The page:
Coronary bypass surgery is a surgical procedure that diverts the flow of blood around a section of a blocked or partially blocked artery in your heart. By creating a new pathway to the heart, coronary bypass surgery improves blood flow to your heart muscle.
During coronary bypass surgery, a healthy blood vessel is taken from your leg, arm or chest and connected to the other arteries in your heart so that blood bypasses the diseased or blocked area.
After coronary bypass surgery, symptoms, such as chest pain and shortness of breath due to poor blood flow to the heart, generally improve. For some people, coronary bypass surgery may improve heart function and reduce the risk of dying of heart disease.
Mayo Clinic's approach
Why it's done
You and your doctor can consider whether coronary bypass surgery or another artery-opening procedure, such as angioplasty or stenting, is right for you.
Coronary bypass surgery is an option if:
- You have severe chest pain caused by narrowing of several of the arteries that supply your heart muscle, leaving the muscle short of blood during even light exercise or at rest. Sometimes angioplasty and stenting will help, but for some types of blockages, coronary bypass surgery may be the best option.
- You have more than one diseased coronary artery and the heart's main pumping chamber — the left ventricle — isn't functioning well.
- Your left main coronary artery is severely narrowed or blocked. This artery supplies most of the blood to the left ventricle.
- You have an artery blockage for which angioplasty isn't appropriate, you've had a previous angioplasty or stent placement that hasn't been successful, or you've had stent placement, but the artery has narrowed again (restenosis).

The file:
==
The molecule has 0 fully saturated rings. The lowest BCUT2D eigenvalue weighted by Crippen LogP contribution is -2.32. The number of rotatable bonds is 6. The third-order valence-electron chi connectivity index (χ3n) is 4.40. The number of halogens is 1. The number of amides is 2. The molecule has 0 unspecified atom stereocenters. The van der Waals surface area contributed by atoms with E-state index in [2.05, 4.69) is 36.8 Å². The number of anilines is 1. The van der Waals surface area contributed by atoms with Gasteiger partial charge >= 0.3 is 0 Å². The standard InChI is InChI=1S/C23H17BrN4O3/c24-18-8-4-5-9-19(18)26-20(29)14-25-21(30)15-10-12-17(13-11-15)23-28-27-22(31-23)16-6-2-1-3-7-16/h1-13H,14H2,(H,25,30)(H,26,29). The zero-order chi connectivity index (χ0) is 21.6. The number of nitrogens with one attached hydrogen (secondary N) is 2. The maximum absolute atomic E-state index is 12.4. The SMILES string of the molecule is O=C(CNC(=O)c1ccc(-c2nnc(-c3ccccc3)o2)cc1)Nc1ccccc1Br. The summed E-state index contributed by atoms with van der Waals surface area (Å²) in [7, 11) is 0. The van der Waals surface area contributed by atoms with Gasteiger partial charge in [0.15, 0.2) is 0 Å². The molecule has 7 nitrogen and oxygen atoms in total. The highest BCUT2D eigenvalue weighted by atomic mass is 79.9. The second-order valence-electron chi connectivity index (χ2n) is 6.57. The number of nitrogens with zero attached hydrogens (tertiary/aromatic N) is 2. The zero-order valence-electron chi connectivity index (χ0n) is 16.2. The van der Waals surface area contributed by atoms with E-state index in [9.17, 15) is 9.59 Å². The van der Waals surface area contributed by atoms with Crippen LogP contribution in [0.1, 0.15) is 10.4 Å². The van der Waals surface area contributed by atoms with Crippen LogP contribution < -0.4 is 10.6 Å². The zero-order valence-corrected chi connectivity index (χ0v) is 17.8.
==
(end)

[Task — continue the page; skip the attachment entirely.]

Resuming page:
Coronary bypass surgery may also be performed in emergency situations, such as a heart attack, if your doctor sees that you're not responding to other treatments.
Coronary bypass surgery doesn't cure the underlying heart disease that caused blockages in the first place. This disease is referred to as atherosclerosis or coronary artery disease.
Even if you have coronary bypass surgery, lifestyle changes are still a necessary part of treatment after surgery. Medications are routine after coronary bypass surgery to lower your blood cholesterol, reduce the risk of developing a blood clot and help your heart function as well as possible.
Because coronary bypass surgery is an open-heart surgery, you may have complications during or following your procedure. Possible complications of coronary bypass surgery include:
- Heart rhythm irregularities (arrhythmias)
- Infections of the chest wound
- Memory loss or troubles with thinking clearly, which often improve within six to 12 months
- Kidney problems
- Heart attack, if a blood clot breaks loose soon after surgery
Your risk of developing complications is generally low, but depends on your health before surgery. Your doctor can give you a better idea of the likelihood of experiencing these risks.
Your risk of complications is higher if the operation is done as an emergency or if you have other medical conditions, such as emphysema, kidney disease, diabetes or blocked arteries in your legs (peripheral artery disease, or PAD).
How you prepare
To prepare for coronary bypass surgery, your doctor will give you specific instructions about any activity restrictions and changes in your diet or medications you should follow before surgery. You'll need several pre-surgical tests, often including chest X-rays, blood tests, an electrocardiogram and a coronary angiogram. A coronary angiogram is a special type of X-ray procedure that uses dye to visualize the arteries that feed your heart.
Most people are admitted to the hospital the morning of the surgery. Coronary bypass surgery may also be performed in emergency situations, such as after a heart attack.
Be sure to make arrangements for the weeks following your surgery. It will take about four to six weeks for you to recover to the point where you can resume driving, return to work and perform daily chores.
What you can expect
During the procedure
Coronary bypass surgery generally takes between three and six hours and requires general anesthesia. The number of bypasses required depends on the location and severity of blockages in your heart.